Sony’s UDA-1 is a digital-to-analogue converter with a built-in amp.
It’s designed to form the heart of a computer-based system whether by driving headphones or powering a pair of desktop speakers.
It’s a decently equipped product with coaxial, optical and a line-level input alongside a pair of USB 2.0 inputs.
The front USB uses a type-A socket and can to connect to and charge an iOS device.
Look around the back and you’ll find a type-B alternative that can accept files up 32-bit/192kHz as well as native DSD streams from a computer. DSD is the digital format that SACD is built on.
A CD rip of Jill Scott’s Golden shows the Sony has fine clarity and a precise way with the leading edges of notes. There’s a good sense of body to her voice and the ability to track low notes with plenty of determination.
Move onto Mahler’s Symphony No.4 (24-bit/192kHz) and we’re struck by the Sony’s composure when the music gets dense, and its precision when it comes to placing instruments in the sound stage.
It’s a nice, open presentation, with really impressive clarity and focus.
Tonally, things are slightly on the lean side, though the Sony’s sound never strays enough to dilute a recording’s natural warmth and authority too much.
It’s just an agile and precise performer that delivers a lot of insight into recordings.
It’s good regardless of file format; even a 256kbps file of Eric Bibb’s Booker’s Guitar sounded decent. Sony has developed a feature called DSEE, which is designed to make low-bitrate files sound better, and it works quite well.
This function certainly made highs smoother and more rounded. It also increases the sense of space around instruments – a common failing of low-quality files.
But, there’s a loss of focus too and a slight reduction in drive.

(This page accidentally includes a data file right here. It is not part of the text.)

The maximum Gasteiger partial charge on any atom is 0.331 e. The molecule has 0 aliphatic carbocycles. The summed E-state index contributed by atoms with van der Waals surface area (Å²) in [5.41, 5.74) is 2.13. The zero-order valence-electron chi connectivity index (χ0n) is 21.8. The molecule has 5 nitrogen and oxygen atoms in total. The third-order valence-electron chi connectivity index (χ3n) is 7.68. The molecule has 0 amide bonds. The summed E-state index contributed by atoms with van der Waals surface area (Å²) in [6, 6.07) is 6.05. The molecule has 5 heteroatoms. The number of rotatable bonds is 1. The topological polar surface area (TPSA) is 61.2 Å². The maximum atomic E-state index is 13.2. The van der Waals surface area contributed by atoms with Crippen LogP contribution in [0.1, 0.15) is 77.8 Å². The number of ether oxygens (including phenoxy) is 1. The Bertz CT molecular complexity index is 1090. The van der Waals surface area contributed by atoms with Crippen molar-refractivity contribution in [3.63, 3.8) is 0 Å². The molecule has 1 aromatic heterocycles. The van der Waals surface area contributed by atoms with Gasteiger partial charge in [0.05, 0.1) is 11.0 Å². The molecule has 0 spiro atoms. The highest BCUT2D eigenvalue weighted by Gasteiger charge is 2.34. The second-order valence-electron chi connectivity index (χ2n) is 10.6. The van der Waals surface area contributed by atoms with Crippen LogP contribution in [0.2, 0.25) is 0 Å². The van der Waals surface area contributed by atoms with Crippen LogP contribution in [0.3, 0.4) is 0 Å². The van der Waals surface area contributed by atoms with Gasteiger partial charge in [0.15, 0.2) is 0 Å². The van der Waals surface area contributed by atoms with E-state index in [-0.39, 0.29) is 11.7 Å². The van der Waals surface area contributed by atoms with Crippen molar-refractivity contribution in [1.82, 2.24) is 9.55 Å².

More after the break
By the highest standards rhythmic ability isn’t the Sony’s strong point. It doesn’t quite latch onto rhythms with the determination of something like NAD’s D 3020, let alone more traditional rivals such as Rotel’s RA-10.
Big dynamics and outright punch are also a touch muted compared with these rivals.
The Sony’s digital inputs aren’t created equally. Disappointingly, USB performance is the weakest.
Switch to optical, coax or even analogue and the amplifier is notably more convincing. We hope the forthcoming dedicated Mac driver software helps here.
Try to use the UDA-1 to fill a room with sound by connecting something like Q Acoustics’ Concept 20s and it does reasonably well.
We like the clarity and detail on offer but, as the 20W-per-channel rating suggests, this is no powerhouse.
It doesn’t sound particularly muscular and certainly doesn’t deliver the kind of scale or authority that alternatives offer.
However, use it as intended, driving a small pair of speakers on or near a desk, and those shortcomings aren’t anywhere near as apparent.
In this situation the Sony’s insightful yet uncluttered presentation takes centre stage.
The UDA-1 isn’t the most musically exciting of performers, but there’s enough quality here to keep it a rewarding listen.
Add the superb build, finish and (to our eyes at least) classy styling, and we think it makes a pretty appealing proposition.
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